I’ll admit up front that I’m an Apple Inc. (NASDAQ:AAPL) fan. I own Apple products, and I own shares of the stock. However, I have to be blunt–I’m not terribly enthusiastic about the rumored iWatch. There are several issues I see with this product being a hit, and even if it is, there’s the question of what it does for Apple’s bottom line.
Fashion And Falling Apples
One reason that Apple Inc. (NASDAQ:AAPL)’s iWatch might be successful is because the company knows how to design products that people want to buy. Whether you like Apple or not, it’s hard to argue with the success of the iPod, iPhone, and the iPad.
Apple Inc. (NASDAQ:AAPL) is designed to be a premium brand, and this would be critical to making an iWatch a profitable endeavor for the company. Two companies that I follow closely are also in the watchmaking business. Fossil Inc (NASDAQ:FOSL) is know as not only a decent brand in watches on its own, but the company also is the manufacturer for Michael Kors Holdings Ltd (NYSE:KORS), a premium brand in its own right.
In a recent article, the comment was made that since the profit margins on watches are about 60%, this device could boost Apple’s bottom line. As much as I would like to believe this, the numbers just don’t add up. Fossil’s operating margin is just 21.61%, and Michael Kors’ operating margin is 34.38%. Since Fossil Inc (NASDAQ:FOSL) is in the manufacturing business, it makes sense that their margin is lower, and Michael Kors keeps a higher margin by licensing the manufacturing of their products.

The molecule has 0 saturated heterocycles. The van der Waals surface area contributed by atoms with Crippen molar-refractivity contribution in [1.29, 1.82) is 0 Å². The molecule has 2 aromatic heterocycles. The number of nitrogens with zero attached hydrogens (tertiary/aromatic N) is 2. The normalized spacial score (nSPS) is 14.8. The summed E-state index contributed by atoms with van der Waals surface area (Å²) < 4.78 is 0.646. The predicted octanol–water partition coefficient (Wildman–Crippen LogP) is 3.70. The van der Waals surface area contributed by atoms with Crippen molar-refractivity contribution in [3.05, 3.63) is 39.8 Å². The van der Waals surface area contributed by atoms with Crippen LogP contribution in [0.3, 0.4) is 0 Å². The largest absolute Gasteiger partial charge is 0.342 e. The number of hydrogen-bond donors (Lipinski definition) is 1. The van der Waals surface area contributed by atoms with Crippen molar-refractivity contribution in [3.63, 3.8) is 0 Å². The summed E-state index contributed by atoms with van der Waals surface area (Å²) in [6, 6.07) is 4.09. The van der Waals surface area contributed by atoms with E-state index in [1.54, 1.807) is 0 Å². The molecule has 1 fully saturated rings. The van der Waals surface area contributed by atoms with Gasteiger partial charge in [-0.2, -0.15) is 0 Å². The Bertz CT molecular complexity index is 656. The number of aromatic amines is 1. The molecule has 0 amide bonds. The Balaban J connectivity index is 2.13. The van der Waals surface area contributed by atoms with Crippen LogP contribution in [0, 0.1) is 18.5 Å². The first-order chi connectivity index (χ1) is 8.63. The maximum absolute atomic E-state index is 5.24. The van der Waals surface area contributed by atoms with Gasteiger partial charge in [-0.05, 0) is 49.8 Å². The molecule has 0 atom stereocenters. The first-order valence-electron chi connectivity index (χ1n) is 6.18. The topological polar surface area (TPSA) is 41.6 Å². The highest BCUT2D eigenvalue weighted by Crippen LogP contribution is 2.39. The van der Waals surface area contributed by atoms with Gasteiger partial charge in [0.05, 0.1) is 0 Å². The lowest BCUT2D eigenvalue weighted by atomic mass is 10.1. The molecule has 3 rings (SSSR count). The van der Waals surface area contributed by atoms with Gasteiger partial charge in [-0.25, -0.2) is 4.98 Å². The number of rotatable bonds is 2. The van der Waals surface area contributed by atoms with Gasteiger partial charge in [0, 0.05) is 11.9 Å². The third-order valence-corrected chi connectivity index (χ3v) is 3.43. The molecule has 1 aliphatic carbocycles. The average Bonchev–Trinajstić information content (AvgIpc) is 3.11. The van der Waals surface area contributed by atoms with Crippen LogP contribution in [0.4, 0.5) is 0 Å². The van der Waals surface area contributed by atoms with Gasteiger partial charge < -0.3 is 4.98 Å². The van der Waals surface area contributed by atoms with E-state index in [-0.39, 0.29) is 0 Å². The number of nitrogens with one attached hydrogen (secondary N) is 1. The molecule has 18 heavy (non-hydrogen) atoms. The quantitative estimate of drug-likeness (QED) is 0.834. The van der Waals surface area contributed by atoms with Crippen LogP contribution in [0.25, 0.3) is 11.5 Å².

How does this compare to Apple Inc. (NASDAQ:AAPL)? In the last quarter, Apple’s operating margin was 31.57%. Since it’s likely that Apple would outsource the manufacturing of its products, they might have Michael Kors’ margins, but is the difference between 31.57% and 34.38% enough for investors?
How Much Could This Business Be Worth, And What About Pricing?
One issue I have with the idea of the iWatch is any industry Apple enters needs to be large enough so that the company can capture a reasonable amount of market share and have it be worth their while. According to the aforementioned article, the global watch industry is expected to produce about $60 billion in sales this next year.
Depending on what type of market share you want to assume Apple would capture, this could be just an okay idea or a great idea. At 5% of global watch sales, Apple Inc. (NASDAQ:AAPL) would realize about $3 billion in sales. With an operating margin that matched Michael Kors, this would represent about $1.03 billion in additional operating profit. Keep in mind that Apple produced just over $55 billion in operating profits in the last four quarters, so a 5% market share would only increase profits by about 5.44% on a full year basis.
In order for Apple to achieve this type of profit, the company would have to be careful with their pricing. Michael Kors prices their watches starting at about $250. Fossil Inc (NASDAQ:FOSL), a more midstream brand, starts as low as $79. The Pebble smart watch is priced at $150, and the Sony smart watch is priced at $149. It seems reasonable that Apple would price their offering above these two, in keeping with the company’s premium brand, so a price of $200 or more makes sense.
And Then There Is The Whole Concept Of Whether Customers Need A Smart Watch
According to an article on the Cult of Mac website, the iWatch will need to have key features to make it a winner. The idea that the watch would be small and light is a given, as that is what Apple Inc. (NASDAQ:AAPL) is known for. There are also a few ideas that are borrowed from other smart watches already on the market, like e-mail, SMS, and social media notifications.
However, these are features are already available in the marketplace and don’t represent anything new or different. To make this product a useful purchase, the company will have to convince buyers that they need to have a $200+ watch to go with their iPhone. With a new iPhone priced at $199 with a two year contract, the company will essentially be asking for $399 or more for those who want this option. In an industry where everyone seems convinced that the iPhone needs a cheaper brother, I’m not sure this pitch makes sense.